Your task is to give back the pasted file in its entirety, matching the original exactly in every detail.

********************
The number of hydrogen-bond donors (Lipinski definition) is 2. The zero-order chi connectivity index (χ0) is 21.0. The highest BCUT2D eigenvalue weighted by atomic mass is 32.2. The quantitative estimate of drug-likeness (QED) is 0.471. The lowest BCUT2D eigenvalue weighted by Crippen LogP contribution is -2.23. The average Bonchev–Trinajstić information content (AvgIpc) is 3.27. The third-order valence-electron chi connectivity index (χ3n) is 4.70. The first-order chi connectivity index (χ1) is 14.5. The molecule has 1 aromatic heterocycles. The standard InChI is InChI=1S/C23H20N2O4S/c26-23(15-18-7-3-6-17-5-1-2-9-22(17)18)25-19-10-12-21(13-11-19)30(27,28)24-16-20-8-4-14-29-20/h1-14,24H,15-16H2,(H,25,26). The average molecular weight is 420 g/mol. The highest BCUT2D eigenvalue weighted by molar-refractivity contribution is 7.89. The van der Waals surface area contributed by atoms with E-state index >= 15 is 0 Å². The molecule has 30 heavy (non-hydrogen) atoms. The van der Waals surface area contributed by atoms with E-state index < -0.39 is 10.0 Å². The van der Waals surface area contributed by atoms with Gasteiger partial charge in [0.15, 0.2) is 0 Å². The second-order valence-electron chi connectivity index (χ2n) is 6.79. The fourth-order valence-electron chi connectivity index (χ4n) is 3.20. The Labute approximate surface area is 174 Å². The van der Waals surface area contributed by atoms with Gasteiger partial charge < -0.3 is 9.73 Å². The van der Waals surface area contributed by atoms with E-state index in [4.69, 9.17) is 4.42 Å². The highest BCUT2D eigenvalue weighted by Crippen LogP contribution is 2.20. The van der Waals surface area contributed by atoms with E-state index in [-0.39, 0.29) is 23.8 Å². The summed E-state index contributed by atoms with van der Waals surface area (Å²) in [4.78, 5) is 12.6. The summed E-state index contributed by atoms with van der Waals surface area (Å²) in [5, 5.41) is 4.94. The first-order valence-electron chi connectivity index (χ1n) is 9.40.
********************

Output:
The number of hydrogen-bond donors (Lipinski definition) is 2. The zero-order chi connectivity index (χ0) is 21.0. The highest BCUT2D eigenvalue weighted by atomic mass is 32.2. The quantitative estimate of drug-likeness (QED) is 0.471. The lowest BCUT2D eigenvalue weighted by Crippen LogP contribution is -2.23. The average Bonchev–Trinajstić information content (AvgIpc) is 3.27. The third-order valence-electron chi connectivity index (χ3n) is 4.70. The first-order chi connectivity index (χ1) is 14.5. The molecule has 1 aromatic heterocycles. The standard InChI is InChI=1S/C23H20N2O4S/c26-23(15-18-7-3-6-17-5-1-2-9-22(17)18)25-19-10-12-21(13-11-19)30(27,28)24-16-20-8-4-14-29-20/h1-14,24H,15-16H2,(H,25,26). The average molecular weight is 420 g/mol. The highest BCUT2D eigenvalue weighted by molar-refractivity contribution is 7.89. The van der Waals surface area contributed by atoms with E-state index >= 15 is 0 Å². The molecule has 30 heavy (non-hydrogen) atoms. The van der Waals surface area contributed by atoms with E-state index < -0.39 is 10.0 Å². The van der Waals surface area contributed by atoms with Gasteiger partial charge in [0.15, 0.2) is 0 Å². The second-order valence-electron chi connectivity index (χ2n) is 6.79. The fourth-order valence-electron chi connectivity index (χ4n) is 3.20. The Labute approximate surface area is 174 Å². The van der Waals surface area contributed by atoms with Gasteiger partial charge < -0.3 is 9.73 Å². The van der Waals surface area contributed by atoms with E-state index in [4.69, 9.17) is 4.42 Å². The highest BCUT2D eigenvalue weighted by Crippen LogP contribution is 2.20. The van der Waals surface area contributed by atoms with E-state index in [-0.39, 0.29) is 23.8 Å². The summed E-state index contributed by atoms with van der Waals surface area (Å²) in [4.78, 5) is 12.6. The summed E-state index contributed by atoms with van der Waals surface area (Å²) in [5, 5.41) is 4.94. The first-order valence-electron chi connectivity index (χ1n) is 9.40.